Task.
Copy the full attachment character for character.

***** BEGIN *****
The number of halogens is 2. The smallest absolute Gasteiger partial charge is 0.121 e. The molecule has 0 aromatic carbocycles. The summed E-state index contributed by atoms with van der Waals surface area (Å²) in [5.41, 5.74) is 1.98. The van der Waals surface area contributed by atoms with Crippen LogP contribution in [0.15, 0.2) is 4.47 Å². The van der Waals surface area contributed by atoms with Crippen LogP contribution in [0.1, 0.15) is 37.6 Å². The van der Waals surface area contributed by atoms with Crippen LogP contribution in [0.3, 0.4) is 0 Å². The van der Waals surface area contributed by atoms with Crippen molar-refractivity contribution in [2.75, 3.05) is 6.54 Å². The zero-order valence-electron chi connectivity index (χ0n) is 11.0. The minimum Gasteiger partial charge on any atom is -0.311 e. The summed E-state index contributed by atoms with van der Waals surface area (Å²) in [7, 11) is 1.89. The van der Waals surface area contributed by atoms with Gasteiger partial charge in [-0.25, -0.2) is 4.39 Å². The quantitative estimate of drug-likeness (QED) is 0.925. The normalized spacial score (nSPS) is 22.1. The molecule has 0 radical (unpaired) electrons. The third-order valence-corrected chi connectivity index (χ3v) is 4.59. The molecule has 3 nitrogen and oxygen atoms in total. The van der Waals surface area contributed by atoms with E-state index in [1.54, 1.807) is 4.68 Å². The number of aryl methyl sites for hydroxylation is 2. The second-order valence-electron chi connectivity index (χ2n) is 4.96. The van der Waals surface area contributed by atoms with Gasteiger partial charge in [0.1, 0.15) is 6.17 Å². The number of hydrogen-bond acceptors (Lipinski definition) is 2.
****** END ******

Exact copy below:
The number of halogens is 2. The smallest absolute Gasteiger partial charge is 0.121 e. The molecule has 0 aromatic carbocycles. The summed E-state index contributed by atoms with van der Waals surface area (Å²) in [5.41, 5.74) is 1.98. The van der Waals surface area contributed by atoms with Crippen LogP contribution in [0.15, 0.2) is 4.47 Å². The van der Waals surface area contributed by atoms with Crippen LogP contribution in [0.1, 0.15) is 37.6 Å². The van der Waals surface area contributed by atoms with Crippen LogP contribution in [0.3, 0.4) is 0 Å². The van der Waals surface area contributed by atoms with Crippen molar-refractivity contribution in [2.75, 3.05) is 6.54 Å². The zero-order valence-electron chi connectivity index (χ0n) is 11.0. The minimum Gasteiger partial charge on any atom is -0.311 e. The summed E-state index contributed by atoms with van der Waals surface area (Å²) in [7, 11) is 1.89. The van der Waals surface area contributed by atoms with Gasteiger partial charge in [-0.25, -0.2) is 4.39 Å². The quantitative estimate of drug-likeness (QED) is 0.925. The normalized spacial score (nSPS) is 22.1. The molecule has 0 radical (unpaired) electrons. The third-order valence-corrected chi connectivity index (χ3v) is 4.59. The molecule has 3 nitrogen and oxygen atoms in total. The van der Waals surface area contributed by atoms with E-state index in [1.54, 1.807) is 4.68 Å². The number of aryl methyl sites for hydroxylation is 2. The second-order valence-electron chi connectivity index (χ2n) is 4.96. The van der Waals surface area contributed by atoms with Gasteiger partial charge in [0.1, 0.15) is 6.17 Å². The number of hydrogen-bond acceptors (Lipinski definition) is 2.